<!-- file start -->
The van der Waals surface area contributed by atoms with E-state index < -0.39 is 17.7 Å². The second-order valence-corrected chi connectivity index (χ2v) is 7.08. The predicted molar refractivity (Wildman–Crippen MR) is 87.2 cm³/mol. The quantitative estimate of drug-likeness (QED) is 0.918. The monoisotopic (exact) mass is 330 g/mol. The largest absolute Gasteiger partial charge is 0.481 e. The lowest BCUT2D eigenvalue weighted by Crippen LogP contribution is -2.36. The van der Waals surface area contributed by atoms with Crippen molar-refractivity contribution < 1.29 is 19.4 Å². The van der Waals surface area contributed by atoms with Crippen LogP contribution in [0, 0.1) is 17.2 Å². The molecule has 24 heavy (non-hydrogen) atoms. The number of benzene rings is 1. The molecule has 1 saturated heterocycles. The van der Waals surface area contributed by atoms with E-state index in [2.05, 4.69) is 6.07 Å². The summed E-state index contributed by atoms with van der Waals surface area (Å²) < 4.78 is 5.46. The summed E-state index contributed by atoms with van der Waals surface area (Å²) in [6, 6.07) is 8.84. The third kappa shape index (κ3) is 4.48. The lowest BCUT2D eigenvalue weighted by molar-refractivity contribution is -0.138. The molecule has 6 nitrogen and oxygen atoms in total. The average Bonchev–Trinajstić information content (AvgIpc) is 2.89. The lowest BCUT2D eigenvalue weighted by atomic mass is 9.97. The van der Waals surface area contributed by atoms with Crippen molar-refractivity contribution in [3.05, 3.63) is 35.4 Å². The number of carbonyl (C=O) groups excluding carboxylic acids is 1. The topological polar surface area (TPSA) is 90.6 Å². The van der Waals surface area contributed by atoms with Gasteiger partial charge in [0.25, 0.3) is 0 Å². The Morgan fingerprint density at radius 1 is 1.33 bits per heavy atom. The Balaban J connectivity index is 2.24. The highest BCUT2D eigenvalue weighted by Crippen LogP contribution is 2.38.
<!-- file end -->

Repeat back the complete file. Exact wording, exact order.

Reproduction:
The van der Waals surface area contributed by atoms with E-state index < -0.39 is 17.7 Å². The second-order valence-corrected chi connectivity index (χ2v) is 7.08. The predicted molar refractivity (Wildman–Crippen MR) is 87.2 cm³/mol. The quantitative estimate of drug-likeness (QED) is 0.918. The monoisotopic (exact) mass is 330 g/mol. The largest absolute Gasteiger partial charge is 0.481 e. The lowest BCUT2D eigenvalue weighted by Crippen LogP contribution is -2.36. The van der Waals surface area contributed by atoms with Crippen molar-refractivity contribution < 1.29 is 19.4 Å². The van der Waals surface area contributed by atoms with Crippen LogP contribution in [0, 0.1) is 17.2 Å². The molecule has 24 heavy (non-hydrogen) atoms. The number of benzene rings is 1. The molecule has 1 saturated heterocycles. The van der Waals surface area contributed by atoms with E-state index in [2.05, 4.69) is 6.07 Å². The summed E-state index contributed by atoms with van der Waals surface area (Å²) < 4.78 is 5.46. The summed E-state index contributed by atoms with van der Waals surface area (Å²) in [6, 6.07) is 8.84. The third kappa shape index (κ3) is 4.48. The lowest BCUT2D eigenvalue weighted by molar-refractivity contribution is -0.138. The molecule has 6 nitrogen and oxygen atoms in total. The average Bonchev–Trinajstić information content (AvgIpc) is 2.89. The lowest BCUT2D eigenvalue weighted by atomic mass is 9.97. The van der Waals surface area contributed by atoms with Crippen molar-refractivity contribution in [3.05, 3.63) is 35.4 Å². The number of carbonyl (C=O) groups excluding carboxylic acids is 1. The topological polar surface area (TPSA) is 90.6 Å². The van der Waals surface area contributed by atoms with Gasteiger partial charge in [0.25, 0.3) is 0 Å². The Morgan fingerprint density at radius 1 is 1.33 bits per heavy atom. The Balaban J connectivity index is 2.24. The highest BCUT2D eigenvalue weighted by Crippen LogP contribution is 2.38.